The fact that I'm already above average on the deaths (I was somehow killed by the door of the train when it closed) makes me think that the Urban Flight section is just going to frustrate the hell out of me, especially since I'm already playing with gritted teeth and a permafrown.

I'll give it another try tonight, but I'm beginning to think it's not my kind of game. Either that or I actually just suck at video games and I should sell my ps3 and take up macrame.

Are you playing on PC or console? In general your experience seems to match that of a lot of console people, which leads me to believe that the ports are pretty poor.

I've played Episode 1 both ways (PC and console) and enjoyed both equally. I do remember dying a lot in the elevator sequence on PC, before they patched it. I don't remember ever being low on ammo, though. Maybe you're not using the gravity gun enough?

Perhaps your favored play style is harming you, and you're not playing the game optimally? You might want to search youtube for a video walkthrough. That might educate you as to what you're missing.

Hans

Switchbreak wrote:

Are you playing on PC or console? In general your experience seems to match that of a lot of console people, which leads me to believe that the ports are pretty poor.

The 360 port is fine. Sounds like he might be playing it on PS3, though?

doubtingthomas396 wrote:

The fact that I'm already above average on the deaths (I was somehow killed by the door of the train when it closed) makes me think that the Urban Flight section is just going to frustrate the hell out of me, especially since I'm already playing with gritted teeth and a permafrown.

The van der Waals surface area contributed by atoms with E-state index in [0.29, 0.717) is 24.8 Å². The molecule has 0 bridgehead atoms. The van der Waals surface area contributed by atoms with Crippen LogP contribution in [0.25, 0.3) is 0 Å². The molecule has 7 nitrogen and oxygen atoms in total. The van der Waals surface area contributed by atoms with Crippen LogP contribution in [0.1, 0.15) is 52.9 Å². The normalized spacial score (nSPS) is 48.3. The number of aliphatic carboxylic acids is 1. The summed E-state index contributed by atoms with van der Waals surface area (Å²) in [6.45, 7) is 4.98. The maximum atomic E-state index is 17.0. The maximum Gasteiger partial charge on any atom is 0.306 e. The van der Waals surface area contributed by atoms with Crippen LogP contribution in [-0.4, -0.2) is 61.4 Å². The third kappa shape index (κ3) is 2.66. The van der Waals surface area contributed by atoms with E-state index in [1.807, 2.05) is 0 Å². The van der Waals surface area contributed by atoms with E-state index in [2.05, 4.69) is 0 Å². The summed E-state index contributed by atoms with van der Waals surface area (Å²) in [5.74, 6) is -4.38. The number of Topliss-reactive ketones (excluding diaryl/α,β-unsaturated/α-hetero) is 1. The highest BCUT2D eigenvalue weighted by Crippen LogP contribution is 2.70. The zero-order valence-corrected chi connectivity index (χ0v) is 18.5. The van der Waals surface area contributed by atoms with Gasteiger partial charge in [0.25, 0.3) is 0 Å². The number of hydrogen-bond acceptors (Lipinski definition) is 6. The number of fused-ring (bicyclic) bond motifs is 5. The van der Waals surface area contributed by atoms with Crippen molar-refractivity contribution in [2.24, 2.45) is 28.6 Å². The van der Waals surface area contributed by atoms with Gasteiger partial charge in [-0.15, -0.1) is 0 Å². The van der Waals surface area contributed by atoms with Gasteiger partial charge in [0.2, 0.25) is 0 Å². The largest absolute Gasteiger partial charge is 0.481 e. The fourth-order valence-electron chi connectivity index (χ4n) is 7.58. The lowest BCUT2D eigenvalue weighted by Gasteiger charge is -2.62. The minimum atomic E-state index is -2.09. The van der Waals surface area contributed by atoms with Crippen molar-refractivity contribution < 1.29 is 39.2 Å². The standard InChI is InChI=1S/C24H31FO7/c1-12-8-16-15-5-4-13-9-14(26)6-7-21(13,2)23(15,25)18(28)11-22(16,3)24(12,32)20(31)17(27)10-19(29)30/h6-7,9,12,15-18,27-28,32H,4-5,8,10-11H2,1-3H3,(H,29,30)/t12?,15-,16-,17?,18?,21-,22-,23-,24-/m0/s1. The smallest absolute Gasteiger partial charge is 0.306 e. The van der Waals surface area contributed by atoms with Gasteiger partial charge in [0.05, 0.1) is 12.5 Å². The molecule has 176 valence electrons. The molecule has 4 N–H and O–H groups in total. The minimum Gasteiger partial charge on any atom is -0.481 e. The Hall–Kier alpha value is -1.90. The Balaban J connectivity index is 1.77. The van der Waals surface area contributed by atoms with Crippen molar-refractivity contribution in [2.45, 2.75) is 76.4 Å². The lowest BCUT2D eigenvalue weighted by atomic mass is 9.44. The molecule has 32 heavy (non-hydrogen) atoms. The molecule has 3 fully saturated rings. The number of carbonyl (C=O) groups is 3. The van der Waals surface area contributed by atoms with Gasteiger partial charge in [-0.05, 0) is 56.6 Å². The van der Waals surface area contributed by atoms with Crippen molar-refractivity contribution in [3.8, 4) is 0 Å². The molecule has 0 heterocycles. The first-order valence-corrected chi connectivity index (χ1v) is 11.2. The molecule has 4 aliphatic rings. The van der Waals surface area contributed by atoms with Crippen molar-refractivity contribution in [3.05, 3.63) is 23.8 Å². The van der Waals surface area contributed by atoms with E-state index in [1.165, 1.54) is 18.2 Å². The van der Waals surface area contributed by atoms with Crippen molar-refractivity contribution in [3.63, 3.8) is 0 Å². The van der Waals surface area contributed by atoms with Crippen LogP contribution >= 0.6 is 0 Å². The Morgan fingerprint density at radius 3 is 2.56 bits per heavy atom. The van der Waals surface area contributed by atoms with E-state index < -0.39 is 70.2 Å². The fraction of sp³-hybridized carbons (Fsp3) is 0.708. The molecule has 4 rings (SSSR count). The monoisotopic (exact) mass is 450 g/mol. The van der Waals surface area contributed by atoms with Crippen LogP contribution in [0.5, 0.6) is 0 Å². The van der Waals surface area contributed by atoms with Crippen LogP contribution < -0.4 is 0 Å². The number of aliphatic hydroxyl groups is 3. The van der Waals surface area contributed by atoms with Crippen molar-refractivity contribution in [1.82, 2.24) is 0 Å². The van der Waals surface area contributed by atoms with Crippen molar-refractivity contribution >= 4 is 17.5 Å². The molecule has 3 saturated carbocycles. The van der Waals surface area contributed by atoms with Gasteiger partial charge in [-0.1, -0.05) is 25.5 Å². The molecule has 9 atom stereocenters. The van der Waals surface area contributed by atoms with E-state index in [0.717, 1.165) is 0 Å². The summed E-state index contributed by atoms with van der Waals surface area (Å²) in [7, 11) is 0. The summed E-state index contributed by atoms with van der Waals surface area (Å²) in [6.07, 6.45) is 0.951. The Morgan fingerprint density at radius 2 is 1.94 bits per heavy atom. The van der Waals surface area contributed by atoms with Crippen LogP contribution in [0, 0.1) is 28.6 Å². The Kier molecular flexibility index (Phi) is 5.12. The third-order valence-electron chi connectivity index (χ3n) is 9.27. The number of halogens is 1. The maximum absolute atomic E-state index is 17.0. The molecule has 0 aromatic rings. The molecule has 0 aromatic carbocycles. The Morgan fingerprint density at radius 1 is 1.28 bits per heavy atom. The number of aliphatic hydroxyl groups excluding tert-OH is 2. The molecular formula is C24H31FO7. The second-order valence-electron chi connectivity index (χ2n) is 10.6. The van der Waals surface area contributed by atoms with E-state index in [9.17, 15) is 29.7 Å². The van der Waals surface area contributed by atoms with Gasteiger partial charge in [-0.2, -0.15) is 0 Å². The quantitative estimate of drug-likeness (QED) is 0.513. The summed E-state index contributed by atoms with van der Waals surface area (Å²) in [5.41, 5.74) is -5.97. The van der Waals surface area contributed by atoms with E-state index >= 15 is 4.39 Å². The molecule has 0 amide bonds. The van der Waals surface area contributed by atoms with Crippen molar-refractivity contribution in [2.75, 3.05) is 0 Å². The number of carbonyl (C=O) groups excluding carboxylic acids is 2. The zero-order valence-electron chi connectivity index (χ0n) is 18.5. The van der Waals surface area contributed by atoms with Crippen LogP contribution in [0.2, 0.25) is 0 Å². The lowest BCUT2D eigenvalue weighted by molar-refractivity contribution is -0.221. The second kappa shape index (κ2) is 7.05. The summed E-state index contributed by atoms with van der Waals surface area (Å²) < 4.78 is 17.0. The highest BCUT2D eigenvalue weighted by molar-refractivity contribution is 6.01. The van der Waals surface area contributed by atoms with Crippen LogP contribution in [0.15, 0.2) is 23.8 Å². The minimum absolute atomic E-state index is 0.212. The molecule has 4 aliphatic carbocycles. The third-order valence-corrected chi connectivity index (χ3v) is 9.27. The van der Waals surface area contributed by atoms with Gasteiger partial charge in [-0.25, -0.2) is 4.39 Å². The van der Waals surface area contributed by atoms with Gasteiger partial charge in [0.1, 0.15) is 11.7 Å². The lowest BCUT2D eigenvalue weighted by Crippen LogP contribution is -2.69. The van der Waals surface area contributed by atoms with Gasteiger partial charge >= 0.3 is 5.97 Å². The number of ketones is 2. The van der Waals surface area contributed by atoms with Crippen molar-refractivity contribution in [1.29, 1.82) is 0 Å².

The "Urban Flight" section has a high number of deaths because there are a lot of instant-death, physics-based booby traps to maneuver around. It's a section that's very, very easy to die in not because of difficult combat sections but because it's easy to misstep or get an unlucky bounce on some debris.

Okay, so I finished the dang thing last night.

In answer to your questions: Yes, I'm playing on a PS3, but I also played Half Life 2 (episode 0? What do we call that one?) on the PS3 and I enjoyed (most) of it.

The play style I used is pretty much the play style I used in HL2: Hang back, kill some dudes, quicksave, progress a little, quicksave, etc. I'm not charging in where angels fear to tread with only my gravy-gun (not a typo! Reference to my favorite webcomic) and my trusty girl-friday Alyx to save me. I may play Borderlands like that, but only because I'm playing Brick and charging in with him just makes sense.

I think my problem is that I kept thinking of the game as a First Person Shooter, and by volume it just isn't. It's a puzzle game. I didn't have this problem with Fallout 3 or Portal, but Half Life 2 was really heavy on environmental and jumping puzzles and really light on combine killing.

My other problem with the Half Life series in general has been the fact that navigating the world isn't always obvious to me. I died twice in one section of the final boss fight before I realized that there was a ladder that I could climb to get to missile reloads. I suppose it's a compliment of sorts to Valve. Basically, I look at their environments and think "Well, I can't possibly be able to interact with that" and then it turns out that interacting with that is precisely how to move on to the next part of the game. Though in my defense, the fact that broken doors look exactly like doors you can open doesn't help me in the "what can I actually do?" department.

Anyway, my wife has convinced me to give episode 2 a shot tonight. Based on what I've read, it's less WTF and more BFG. If that's so, then I'm so totally on board.

Episode 2 is totally worth it just for the ending.